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A Multi-institution Series of Hypogastric Preservation During Endovascular Repair of Aneurysms Involving the Common Iliac Artery
Grant T Fankhauser1, Gustavo Oderich2, David J Minion3, Mark O'Donnell1, William M Stone1, Manju Kalra2, Samuel R Money1
1Mayo Clinic Arizona, Phoenix, AZ;2Mayo Clinic, Rochester, MN;3University of Kentucky, Lexington, KY

INTRODUCTION: Iliac artery involvement can complicate endovascular aneurysm repair (EVAR). Hypogastric artery interruption is a common strategy used to overcome this anatomical challenge, but is associated with ischemic complications in up to 50% of cases. Studies have suggested that hypogastric artery preservation can minimize these iatrogenic complications with no increase in morbidity. However, specific iliac branched grafts are currently unavailable in the United States. The purpose of this study was to review outcomes of hypogastric preservation during EVAR utilizing currently available techniques.
METHODS: A retrospective review of consecutive cases from three institutions was performed. Hypogastric preservation was achieved using 4 different techniques, depending on institutional and physician preference. Physician-modified devices (PMD) were created by attaching a 7 mm Dacron side branch to a standard iliac limb, then reloading the device into a larger sheath for delivery. Trifurcated devices (TRI) utilized a second bifurcated aortic endoprosthesis to create the iliac branched configuration. Parallel endografts involved deployment of both a hypogastric and external iliac extension alongside each other in a common iliac limb. These were classified as the Sandwich Technique (ST) when two self-expanding stent grafts were used to create a “Double-D” configuration. They were classified as Eye of the Tiger (EOT) when a balloon-expandable stent-graft was used for the hypogastric extension and molded into an “eye” shape for the parallel portion to facilitate apposition.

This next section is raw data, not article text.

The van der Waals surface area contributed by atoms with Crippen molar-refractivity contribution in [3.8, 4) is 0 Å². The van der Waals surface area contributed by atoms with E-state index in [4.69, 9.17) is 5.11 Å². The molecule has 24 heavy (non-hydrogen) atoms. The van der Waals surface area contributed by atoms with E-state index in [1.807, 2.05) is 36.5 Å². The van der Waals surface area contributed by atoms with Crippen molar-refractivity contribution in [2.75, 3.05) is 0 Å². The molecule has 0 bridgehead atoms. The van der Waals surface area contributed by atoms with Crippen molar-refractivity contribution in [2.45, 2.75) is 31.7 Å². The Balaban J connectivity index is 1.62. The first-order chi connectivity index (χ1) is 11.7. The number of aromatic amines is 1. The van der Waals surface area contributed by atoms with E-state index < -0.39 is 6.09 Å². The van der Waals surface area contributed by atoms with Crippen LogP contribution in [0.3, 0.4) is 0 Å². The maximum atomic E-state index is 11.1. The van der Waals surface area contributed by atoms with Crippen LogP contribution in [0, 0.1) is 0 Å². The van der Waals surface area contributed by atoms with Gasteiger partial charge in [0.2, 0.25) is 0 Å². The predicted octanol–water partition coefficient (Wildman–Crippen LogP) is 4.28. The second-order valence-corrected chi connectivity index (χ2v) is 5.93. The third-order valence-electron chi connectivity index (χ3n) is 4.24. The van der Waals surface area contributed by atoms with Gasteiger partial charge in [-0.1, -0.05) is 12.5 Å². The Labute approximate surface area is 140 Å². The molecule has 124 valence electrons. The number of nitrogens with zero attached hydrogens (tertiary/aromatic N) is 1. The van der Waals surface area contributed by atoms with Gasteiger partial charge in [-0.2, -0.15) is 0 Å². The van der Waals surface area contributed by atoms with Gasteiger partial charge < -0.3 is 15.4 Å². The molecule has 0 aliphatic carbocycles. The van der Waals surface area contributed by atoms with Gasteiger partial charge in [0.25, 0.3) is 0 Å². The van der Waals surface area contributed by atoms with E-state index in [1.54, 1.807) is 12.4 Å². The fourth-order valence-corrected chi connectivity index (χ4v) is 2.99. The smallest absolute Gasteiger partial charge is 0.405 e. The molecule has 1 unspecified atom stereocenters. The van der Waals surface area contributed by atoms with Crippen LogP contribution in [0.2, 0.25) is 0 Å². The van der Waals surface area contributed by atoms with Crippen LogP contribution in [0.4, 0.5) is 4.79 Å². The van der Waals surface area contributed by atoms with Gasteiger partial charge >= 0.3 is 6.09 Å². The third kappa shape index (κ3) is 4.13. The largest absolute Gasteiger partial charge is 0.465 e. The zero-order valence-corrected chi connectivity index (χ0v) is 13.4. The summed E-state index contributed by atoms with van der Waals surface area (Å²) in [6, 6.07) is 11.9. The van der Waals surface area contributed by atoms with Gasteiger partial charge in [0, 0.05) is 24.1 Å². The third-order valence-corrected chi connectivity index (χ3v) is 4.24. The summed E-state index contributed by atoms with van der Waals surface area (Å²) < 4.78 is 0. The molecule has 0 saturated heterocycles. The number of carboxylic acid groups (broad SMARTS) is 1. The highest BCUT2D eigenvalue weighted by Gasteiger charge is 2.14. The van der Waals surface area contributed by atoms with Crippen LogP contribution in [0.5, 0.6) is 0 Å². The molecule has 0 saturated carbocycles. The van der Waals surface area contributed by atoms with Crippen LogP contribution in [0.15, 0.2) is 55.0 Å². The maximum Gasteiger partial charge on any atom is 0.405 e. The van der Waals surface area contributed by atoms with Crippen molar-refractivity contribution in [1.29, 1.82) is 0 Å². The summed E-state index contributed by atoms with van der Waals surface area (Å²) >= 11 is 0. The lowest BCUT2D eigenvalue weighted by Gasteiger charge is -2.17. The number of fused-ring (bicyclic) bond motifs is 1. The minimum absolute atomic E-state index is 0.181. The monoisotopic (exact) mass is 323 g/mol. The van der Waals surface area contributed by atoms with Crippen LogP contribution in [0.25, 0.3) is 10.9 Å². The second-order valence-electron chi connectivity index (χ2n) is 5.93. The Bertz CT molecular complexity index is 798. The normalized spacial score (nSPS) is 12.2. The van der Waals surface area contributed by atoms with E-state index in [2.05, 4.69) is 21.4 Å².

RESULTS: Preservation was attempted for 35 hypogastric arteries in 32 patients, including 17 PMDs (48%), 5 TRIs (14%), 10 EOTs (29%), and 3 STs (9%). Primary success was achieved in 100% of cases. However, one ST had to be converted to an EOT due to a persistent intra-operative endoleak. There was no peri-operative mortality. Early morbidity included one CHF exacerbation and 4 wound complications. In addition, there was one early external iliac limb occlusion and 1 external iliac limb stenosis in the ST group due to compression by the 2nd parallel graft. At mean follow-up of 10 months (range 0-30 months), no ruptures, significant sac growth, or aneurysm-related deaths occurred. Overall, four endoleaks occurred (all type II), two of which were treated successfully by endovascular means and two were observed. One hypogastric branch occluded at 13 months in the PMD group.
CONCLUSIONS: Hypogastric preservation during EVAR for cases with iliac involvement is both safe and feasible with a broad variety of techniques that utilize currently available devices. At early to mid follow-up, gross patency rates exceed 90%. Sample sizes are too small to demonstrate superiority of any specific technique. When parallel grafts are employed, the Eye of the Tiger technique may offer some benefit over the Sandwich Technique. Hypogastric preservation can be effectively performed when clinically indicated.


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